Nanowire-Based Memory Technology Records Movement, Pressure
An experimental memory system opens doors for new
control, sensor and medical implant technologies.
Physical movement stored as memory in a microchip could lead to advances in touch screens, robot control devices and medical implants. Researchers are arraying nanowires on a microchip to form a write-read memory cell as part of ongoing work that could convert motions, such as a hand in a glove or pressing a display, into memory. Moving or putting pressure on the nanowires creates an electrical current that can be read and recorded as memory. Arrays of such cells offer the potential for a variety of user interface applications and for new ways to convert mechanical or biological actions into electronic data.
Developed by researchers at the Georgia Institute of Technology (Georgia Tech), the piezoelectrically modulated resistive memory (PRM) system relies on the piezoelectric effect, where some materials, in this case zinc oxide nanowires, will generate electrical current when they are put under pressure or moved, which causes them to temporarily bend or deform. Piezoelectric materials also create mechanical strain (movement) when they are exposed to an electric current. PRM technology allows the creation of a new type of transistor that is switched on or off through movement or mechanical activity, explains Zhong Lin Wang, regents professor in Georgia Tech’s School of Material Science and Engineering in Atlanta.
Current memory systems, such as flash memory, are mainly if not entirely electronic, Wang says. But PRM technology allows the direct writing of electrical or optical memory through physical means. “Once you introduce the piezoelectric effect into the memory, you talk about the memory of strain and stress,” Wang notes.
By using electromechanical action to create memory, the system can mimic some biological systems. There are several actions that biological systems can perform, such as electrochemical signals to neurons, Wang explains. Another action biological systems can do is movement, such as muscle stretching. By introducing the PRM technique, mechanical movement such as a person walking or a robot accelerating can be converted into electronic signals to record data. “It (PRM) is different from the traditional way of doing these kinds of electronic integrations,” he says.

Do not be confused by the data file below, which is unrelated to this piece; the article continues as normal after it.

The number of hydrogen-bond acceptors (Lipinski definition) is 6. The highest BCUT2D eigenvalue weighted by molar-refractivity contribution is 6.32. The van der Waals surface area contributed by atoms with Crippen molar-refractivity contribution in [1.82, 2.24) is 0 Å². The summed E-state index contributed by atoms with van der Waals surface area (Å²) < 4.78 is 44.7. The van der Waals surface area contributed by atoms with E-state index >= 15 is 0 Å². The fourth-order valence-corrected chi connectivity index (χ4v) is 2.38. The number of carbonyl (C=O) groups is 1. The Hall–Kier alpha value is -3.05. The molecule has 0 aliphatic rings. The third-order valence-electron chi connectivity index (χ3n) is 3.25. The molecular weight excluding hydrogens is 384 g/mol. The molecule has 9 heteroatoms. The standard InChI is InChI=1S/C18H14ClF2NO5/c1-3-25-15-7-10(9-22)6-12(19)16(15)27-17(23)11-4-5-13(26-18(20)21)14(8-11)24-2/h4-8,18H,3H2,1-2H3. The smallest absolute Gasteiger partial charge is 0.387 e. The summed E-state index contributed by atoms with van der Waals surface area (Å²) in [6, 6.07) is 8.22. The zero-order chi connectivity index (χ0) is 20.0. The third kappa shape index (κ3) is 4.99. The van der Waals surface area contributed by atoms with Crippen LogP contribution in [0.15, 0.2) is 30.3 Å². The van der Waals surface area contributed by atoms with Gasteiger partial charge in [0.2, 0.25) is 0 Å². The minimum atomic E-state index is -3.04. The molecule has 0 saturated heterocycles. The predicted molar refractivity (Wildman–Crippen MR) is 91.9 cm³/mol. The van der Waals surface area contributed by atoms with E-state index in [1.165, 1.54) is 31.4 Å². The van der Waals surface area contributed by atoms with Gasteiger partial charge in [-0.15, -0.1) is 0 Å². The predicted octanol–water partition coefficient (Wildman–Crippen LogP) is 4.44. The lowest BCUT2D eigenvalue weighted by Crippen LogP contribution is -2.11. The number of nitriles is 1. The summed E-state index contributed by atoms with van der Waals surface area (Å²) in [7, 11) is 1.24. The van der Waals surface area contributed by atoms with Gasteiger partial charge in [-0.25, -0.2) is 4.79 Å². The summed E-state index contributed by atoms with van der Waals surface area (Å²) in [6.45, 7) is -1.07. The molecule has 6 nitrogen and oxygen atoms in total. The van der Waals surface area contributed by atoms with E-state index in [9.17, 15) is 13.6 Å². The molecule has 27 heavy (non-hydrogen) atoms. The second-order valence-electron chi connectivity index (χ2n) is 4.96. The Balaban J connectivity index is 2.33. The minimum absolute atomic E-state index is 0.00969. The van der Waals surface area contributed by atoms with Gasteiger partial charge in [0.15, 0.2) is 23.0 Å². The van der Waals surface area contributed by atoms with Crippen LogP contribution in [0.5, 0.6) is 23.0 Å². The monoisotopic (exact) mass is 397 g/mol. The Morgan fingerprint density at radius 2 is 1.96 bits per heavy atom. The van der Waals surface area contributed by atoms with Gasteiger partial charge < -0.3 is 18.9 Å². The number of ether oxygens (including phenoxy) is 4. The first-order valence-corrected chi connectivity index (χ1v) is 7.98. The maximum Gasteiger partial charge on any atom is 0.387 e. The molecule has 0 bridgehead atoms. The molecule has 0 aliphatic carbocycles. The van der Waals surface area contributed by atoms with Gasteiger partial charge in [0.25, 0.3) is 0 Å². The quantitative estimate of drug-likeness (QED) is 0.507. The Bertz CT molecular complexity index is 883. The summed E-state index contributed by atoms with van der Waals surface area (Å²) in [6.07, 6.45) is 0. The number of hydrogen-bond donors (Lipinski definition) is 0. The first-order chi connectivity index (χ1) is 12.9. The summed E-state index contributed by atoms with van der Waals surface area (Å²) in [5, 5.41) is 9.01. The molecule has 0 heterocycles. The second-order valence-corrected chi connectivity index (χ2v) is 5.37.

One example of how the technology could be applied would be through a human-robotic interface. This would allow human actions, such as hand gestures while wearing gloves fitted with PRM sensors, to control anthropomorphic robots instead of controlling them with joysticks or game-based controllers.
Another use for PRM systems would be in touch pads. Wang notes that the technology would allow new types of control mechanisms to be applied to smartphones or any device with a touch pad. Pressure on the screen, as opposed to just touch, would create other types of controls. Additionally, this pressure and touch can be applied with greater accuracy and resolution, Wang says.
The technology can also be applied to microelectromechanical systems (MEMS), tiny engineered devices in electronics and robotics such as accelerometers, gyroscopes and sensor systems. He noted that PRM systems would work well in MEMS applications because they would convert mechanical action into electronic signals. Other potential applications include sophisticated medical implants in humans, such as artificial skin where the PRM cells could be used to provide a sense of touch, or to power small implants and devices through body movements, such as a heartbeat.
The origins of PRM technology date back to 2005 with the first published paper on the subject. Wang notes that the idea for further developing the technology occurred to him in 2006. The current work is the result of almost eight years of research and is sponsored by the Defense Advanced Research Projects Agency, the National Science Foundation, the U.S. Air Force and the U.S. Department of Energy.
At the core of PRM technology is a new effect that determines how devices can convert mechanical energy into data called the piezotronic effect. Traditional transistors manage the flow of electrical current through the device, controlled by a gate voltage; a set current level determines if it is on or off. Piezotronic devices rely on the electric charge created when piezoelectric materials such as zinc oxide nanowires are put under strain. PRM devices use the piezoelectric charge created by the wires’ deformation to control the current flowing through the nanowires, which is the basic principle of piezotronics, Wang explains. Much like a voltage gate in a transistor, the charge creates polarity in the nanowires that increases the electrical resistance.